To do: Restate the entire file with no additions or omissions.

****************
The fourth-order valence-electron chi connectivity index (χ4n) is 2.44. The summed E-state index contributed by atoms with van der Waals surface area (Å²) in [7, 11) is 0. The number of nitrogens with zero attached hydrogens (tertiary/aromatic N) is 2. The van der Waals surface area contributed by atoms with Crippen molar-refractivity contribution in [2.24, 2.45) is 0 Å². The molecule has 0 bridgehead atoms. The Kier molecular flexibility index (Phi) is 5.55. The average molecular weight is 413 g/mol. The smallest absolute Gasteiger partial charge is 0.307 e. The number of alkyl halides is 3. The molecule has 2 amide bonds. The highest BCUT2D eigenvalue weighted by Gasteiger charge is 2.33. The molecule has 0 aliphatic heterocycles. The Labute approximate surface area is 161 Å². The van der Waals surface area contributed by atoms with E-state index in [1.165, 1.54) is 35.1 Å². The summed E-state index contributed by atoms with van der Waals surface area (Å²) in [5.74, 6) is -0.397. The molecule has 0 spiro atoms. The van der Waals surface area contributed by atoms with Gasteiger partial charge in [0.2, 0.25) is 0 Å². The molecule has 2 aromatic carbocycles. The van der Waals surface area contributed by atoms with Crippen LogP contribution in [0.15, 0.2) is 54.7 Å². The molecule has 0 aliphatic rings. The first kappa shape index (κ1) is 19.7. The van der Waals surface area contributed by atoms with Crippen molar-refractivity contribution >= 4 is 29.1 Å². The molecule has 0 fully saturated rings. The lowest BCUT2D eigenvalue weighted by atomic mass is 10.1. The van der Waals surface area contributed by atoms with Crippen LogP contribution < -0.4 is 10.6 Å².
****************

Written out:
The fourth-order valence-electron chi connectivity index (χ4n) is 2.44. The summed E-state index contributed by atoms with van der Waals surface area (Å²) in [7, 11) is 0. The number of nitrogens with zero attached hydrogens (tertiary/aromatic N) is 2. The van der Waals surface area contributed by atoms with Crippen molar-refractivity contribution in [2.24, 2.45) is 0 Å². The molecule has 0 bridgehead atoms. The Kier molecular flexibility index (Phi) is 5.55. The average molecular weight is 413 g/mol. The smallest absolute Gasteiger partial charge is 0.307 e. The number of alkyl halides is 3. The molecule has 2 amide bonds. The highest BCUT2D eigenvalue weighted by Gasteiger charge is 2.33. The molecule has 0 aliphatic heterocycles. The Labute approximate surface area is 161 Å². The van der Waals surface area contributed by atoms with E-state index in [1.165, 1.54) is 35.1 Å². The summed E-state index contributed by atoms with van der Waals surface area (Å²) in [5.74, 6) is -0.397. The molecule has 0 spiro atoms. The van der Waals surface area contributed by atoms with Gasteiger partial charge in [0.2, 0.25) is 0 Å². The molecule has 2 aromatic carbocycles. The van der Waals surface area contributed by atoms with Crippen LogP contribution in [0.15, 0.2) is 54.7 Å². The molecule has 0 aliphatic rings. The first kappa shape index (κ1) is 19.7. The van der Waals surface area contributed by atoms with Crippen molar-refractivity contribution >= 4 is 29.1 Å². The molecule has 0 fully saturated rings. The lowest BCUT2D eigenvalue weighted by atomic mass is 10.1. The van der Waals surface area contributed by atoms with Crippen LogP contribution < -0.4 is 10.6 Å².